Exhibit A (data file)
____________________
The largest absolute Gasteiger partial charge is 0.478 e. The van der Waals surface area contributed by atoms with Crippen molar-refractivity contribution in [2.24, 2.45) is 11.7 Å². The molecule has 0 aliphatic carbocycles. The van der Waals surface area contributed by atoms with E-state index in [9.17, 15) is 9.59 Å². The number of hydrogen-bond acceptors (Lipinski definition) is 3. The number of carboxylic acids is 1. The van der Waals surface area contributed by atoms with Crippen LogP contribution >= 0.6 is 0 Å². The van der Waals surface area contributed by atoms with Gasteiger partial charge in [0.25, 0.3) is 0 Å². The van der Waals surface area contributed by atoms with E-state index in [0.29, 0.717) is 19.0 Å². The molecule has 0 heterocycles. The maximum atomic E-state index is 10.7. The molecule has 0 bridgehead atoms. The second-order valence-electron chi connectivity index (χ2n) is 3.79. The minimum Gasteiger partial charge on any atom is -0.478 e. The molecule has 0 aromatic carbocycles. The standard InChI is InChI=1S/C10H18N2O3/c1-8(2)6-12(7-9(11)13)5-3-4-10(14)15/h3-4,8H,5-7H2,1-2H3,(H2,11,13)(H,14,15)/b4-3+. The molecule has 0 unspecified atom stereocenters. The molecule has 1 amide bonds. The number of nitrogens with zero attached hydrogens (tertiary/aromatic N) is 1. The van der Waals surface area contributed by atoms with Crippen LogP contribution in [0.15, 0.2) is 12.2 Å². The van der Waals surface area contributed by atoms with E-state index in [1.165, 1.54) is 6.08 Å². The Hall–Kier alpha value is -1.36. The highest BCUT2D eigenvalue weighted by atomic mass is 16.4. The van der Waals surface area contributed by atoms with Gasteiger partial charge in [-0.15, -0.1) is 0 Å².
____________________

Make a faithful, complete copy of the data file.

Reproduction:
The largest absolute Gasteiger partial charge is 0.478 e. The van der Waals surface area contributed by atoms with Crippen molar-refractivity contribution in [2.24, 2.45) is 11.7 Å². The molecule has 0 aliphatic carbocycles. The van der Waals surface area contributed by atoms with E-state index in [9.17, 15) is 9.59 Å². The number of hydrogen-bond acceptors (Lipinski definition) is 3. The number of carboxylic acids is 1. The van der Waals surface area contributed by atoms with Crippen LogP contribution >= 0.6 is 0 Å². The van der Waals surface area contributed by atoms with Gasteiger partial charge in [0.25, 0.3) is 0 Å². The van der Waals surface area contributed by atoms with E-state index in [0.29, 0.717) is 19.0 Å². The molecule has 0 heterocycles. The maximum atomic E-state index is 10.7. The molecule has 0 bridgehead atoms. The second-order valence-electron chi connectivity index (χ2n) is 3.79. The minimum Gasteiger partial charge on any atom is -0.478 e. The molecule has 0 aromatic carbocycles. The standard InChI is InChI=1S/C10H18N2O3/c1-8(2)6-12(7-9(11)13)5-3-4-10(14)15/h3-4,8H,5-7H2,1-2H3,(H2,11,13)(H,14,15)/b4-3+. The molecule has 0 unspecified atom stereocenters. The molecule has 1 amide bonds. The number of nitrogens with zero attached hydrogens (tertiary/aromatic N) is 1. The van der Waals surface area contributed by atoms with Crippen LogP contribution in [0.15, 0.2) is 12.2 Å². The van der Waals surface area contributed by atoms with E-state index in [1.165, 1.54) is 6.08 Å². The Hall–Kier alpha value is -1.36. The highest BCUT2D eigenvalue weighted by atomic mass is 16.4. The van der Waals surface area contributed by atoms with Gasteiger partial charge in [-0.15, -0.1) is 0 Å².